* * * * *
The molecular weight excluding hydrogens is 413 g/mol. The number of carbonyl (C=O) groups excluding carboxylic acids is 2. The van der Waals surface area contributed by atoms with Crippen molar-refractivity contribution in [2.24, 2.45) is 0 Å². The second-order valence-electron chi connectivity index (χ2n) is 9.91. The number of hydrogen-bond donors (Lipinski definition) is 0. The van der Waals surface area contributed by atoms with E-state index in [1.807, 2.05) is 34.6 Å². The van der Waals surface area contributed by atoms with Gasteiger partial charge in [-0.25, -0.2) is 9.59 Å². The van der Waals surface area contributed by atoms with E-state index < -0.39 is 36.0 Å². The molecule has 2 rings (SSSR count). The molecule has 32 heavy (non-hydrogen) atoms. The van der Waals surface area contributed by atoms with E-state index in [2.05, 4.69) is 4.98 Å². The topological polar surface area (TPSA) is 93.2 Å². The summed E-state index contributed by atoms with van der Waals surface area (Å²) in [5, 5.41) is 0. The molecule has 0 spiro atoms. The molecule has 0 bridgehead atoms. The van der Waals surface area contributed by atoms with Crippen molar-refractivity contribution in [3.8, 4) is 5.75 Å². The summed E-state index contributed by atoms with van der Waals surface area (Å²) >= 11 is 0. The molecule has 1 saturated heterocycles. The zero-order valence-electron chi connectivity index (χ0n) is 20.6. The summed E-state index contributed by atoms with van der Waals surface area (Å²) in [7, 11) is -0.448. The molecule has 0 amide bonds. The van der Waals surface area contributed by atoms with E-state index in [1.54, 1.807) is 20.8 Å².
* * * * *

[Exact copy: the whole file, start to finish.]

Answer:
The molecular weight excluding hydrogens is 413 g/mol. The number of carbonyl (C=O) groups excluding carboxylic acids is 2. The van der Waals surface area contributed by atoms with Crippen molar-refractivity contribution in [2.24, 2.45) is 0 Å². The second-order valence-electron chi connectivity index (χ2n) is 9.91. The number of hydrogen-bond donors (Lipinski definition) is 0. The van der Waals surface area contributed by atoms with E-state index in [1.807, 2.05) is 34.6 Å². The van der Waals surface area contributed by atoms with Gasteiger partial charge in [-0.25, -0.2) is 9.59 Å². The van der Waals surface area contributed by atoms with E-state index < -0.39 is 36.0 Å². The molecule has 2 rings (SSSR count). The molecule has 32 heavy (non-hydrogen) atoms. The van der Waals surface area contributed by atoms with E-state index in [2.05, 4.69) is 4.98 Å². The topological polar surface area (TPSA) is 93.2 Å². The summed E-state index contributed by atoms with van der Waals surface area (Å²) in [5, 5.41) is 0. The molecule has 0 spiro atoms. The molecule has 0 bridgehead atoms. The van der Waals surface area contributed by atoms with Crippen molar-refractivity contribution in [3.8, 4) is 5.75 Å². The summed E-state index contributed by atoms with van der Waals surface area (Å²) >= 11 is 0. The molecule has 1 saturated heterocycles. The zero-order valence-electron chi connectivity index (χ0n) is 20.6. The summed E-state index contributed by atoms with van der Waals surface area (Å²) in [7, 11) is -0.448. The molecule has 0 amide bonds. The van der Waals surface area contributed by atoms with E-state index in [1.54, 1.807) is 20.8 Å².